Where Did That Come From?

So, Coldharbour’s marching relentlessly on.

I’m not even really sure how it happened. First it was a book, then a couple of short stories… Now, it’s a series of short stories, two books and a work-in-progress game. As of today, you can download and read one of those short stories, and I’ll be making more available as time goes on. The IP’s become something of a monster, spanning nearly two hundred years, upwards of fifty characters and, of course, a whole bunch of tube stations, past and present. I don’t know where it ends, not yet.

However, I think I know where it began. And it’s not where I thought. When I embarked upon this project about a year ago, I assumed it was the classic Doctor Who serial ‘Web of Fear’ knocking on my brain. Though I didn’t see the serial until a couple of years ago (BBC penny-pinching saw the original reels consigned to a fiery death, and it’s a miracle a copy finally emerged from foreign climes), I did read the novelisation a lot as a kid (it was one of eight Doctor Who books in the village library).

It’s funny, the things that stay with you. When you’re young, you’re exposed to so many new things, places and experiences. Most, you discard as you get older. Some, you come to despise. Others become a sort of mould, shaping your interests and personality. But a few of those formative experiences hang around, lurking in the background, biding their time before they surface.

I think it’s impossible for anyone to predict exactly what experience falls into which category. Imagination and personality are funny things. They’re the building blocks of genius, madness and eccentricity. They don’t really answer to logic. That said, if you’re lucky, you can see the path after the event. That’s much too late to change it, if you even wanted to, but it’s interesting, all the same.

Case in point, I was sorting through a pile of my old bits and pieces in my parents’ loft, when I happened upon something unexpected amongst the kind of junk I should probably have thrown out years ago. It’s not much, just a piece of card, two inches by three, but it explains a lot. It’s a London Travelcard, valid all zones, dated October 1984. I’d have been six at the time – a half-term trip to see the sights of the capital: the Tower, the Natural History Museum, and so on. This’d be the first time I travelled on the London Underground. This piece of card – dated at least a year before I’d have encountered Terrance Dicks’ novelisation of The Web of Fear – is the root of my interest in the Tube, and it’s why Coldharbour exists.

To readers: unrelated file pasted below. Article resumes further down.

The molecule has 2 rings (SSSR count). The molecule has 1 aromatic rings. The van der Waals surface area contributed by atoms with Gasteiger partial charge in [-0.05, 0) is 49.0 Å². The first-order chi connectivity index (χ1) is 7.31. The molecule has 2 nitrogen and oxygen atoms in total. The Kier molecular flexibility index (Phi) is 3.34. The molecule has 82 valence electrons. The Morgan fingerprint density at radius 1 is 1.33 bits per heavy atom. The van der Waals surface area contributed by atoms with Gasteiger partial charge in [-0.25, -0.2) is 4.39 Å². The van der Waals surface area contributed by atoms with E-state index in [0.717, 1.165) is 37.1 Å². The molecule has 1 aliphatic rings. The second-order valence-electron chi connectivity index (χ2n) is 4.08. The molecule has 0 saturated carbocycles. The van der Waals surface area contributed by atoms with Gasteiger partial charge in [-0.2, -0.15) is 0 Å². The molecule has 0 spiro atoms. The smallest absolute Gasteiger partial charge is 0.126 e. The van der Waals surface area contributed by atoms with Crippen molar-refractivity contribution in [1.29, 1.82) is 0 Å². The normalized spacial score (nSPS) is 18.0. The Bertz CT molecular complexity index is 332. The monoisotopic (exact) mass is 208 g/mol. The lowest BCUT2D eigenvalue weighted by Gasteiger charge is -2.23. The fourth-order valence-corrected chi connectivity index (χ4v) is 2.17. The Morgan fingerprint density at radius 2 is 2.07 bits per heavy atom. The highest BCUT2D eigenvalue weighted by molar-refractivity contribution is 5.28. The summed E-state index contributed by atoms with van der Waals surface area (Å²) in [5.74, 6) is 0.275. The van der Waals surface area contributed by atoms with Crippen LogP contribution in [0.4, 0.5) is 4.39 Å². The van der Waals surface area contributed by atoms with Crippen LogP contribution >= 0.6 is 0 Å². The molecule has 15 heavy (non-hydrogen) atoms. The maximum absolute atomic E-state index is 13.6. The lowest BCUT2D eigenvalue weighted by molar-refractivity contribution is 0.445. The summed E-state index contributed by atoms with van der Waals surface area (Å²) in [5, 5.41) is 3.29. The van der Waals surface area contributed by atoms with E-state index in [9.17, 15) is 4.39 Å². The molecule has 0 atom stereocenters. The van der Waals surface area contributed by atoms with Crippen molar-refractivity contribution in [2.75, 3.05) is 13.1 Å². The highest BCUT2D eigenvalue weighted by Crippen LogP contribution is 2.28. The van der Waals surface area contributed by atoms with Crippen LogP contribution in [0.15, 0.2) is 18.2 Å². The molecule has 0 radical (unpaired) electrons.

Doubt I’ll still have my Oyster Card in thirty years time.

That’s the ‘what’ and the ‘when’, but I still couldn’t tell you ‘why’. In part, it’s probably because the bus ride down to Turnpike Lane and the plunge into the depths of the Piccadilly Line marked my first real journey on public transport. (I grew up in a village with terrible transport links – you walked, you drove, or you stayed put.) For other kids, a tube train might have been an extension of something long since mundane. Not for me. It wasn’t just a train. It was a train that travelled underground. Pretty exciting stuff, I expect. I can’t discount the possibility that my memories of the peculiar Nottingham landmark of Weekday Cross tunnel (even then out of service, and now sadly obliterated by progress) also played their part. After all, back when that line was in service, trains would have travelled under Nottingham (though it’s a tiny length of string compared to the vast and tangled coils of rope that make up the Tube).

It’s also odd that I’m generally claustrophobic (afraid of confined spaces) and agoraphobic (afraid of heaving crowds) – but not when I’m in the Underground. Weird. Or maybe I just store those feelings up, and turn them into creatures that crawl across the page. It’s hard to say. No, that’s not a flesh-eating troglodyte, it’s the personification of an introvert’s fear of being crammed into a shuddering lift at Tower Hill Station. Maybe it’s best I don’t delve into all that too much.

So yes, the ‘why’ still escapes me. It’s not the end of the world. I have my ticket, and the comforting/humbling feeling that something so mundane has led to… well, to what I’m doing at the moment. It’s too early to tell if there’s any money in it, but you never know. In the meantime, I’ve more horrors to unleash, and you’ve a fantastic short story to go and read.

We’ll meet back here when we’re both done, yes?

 

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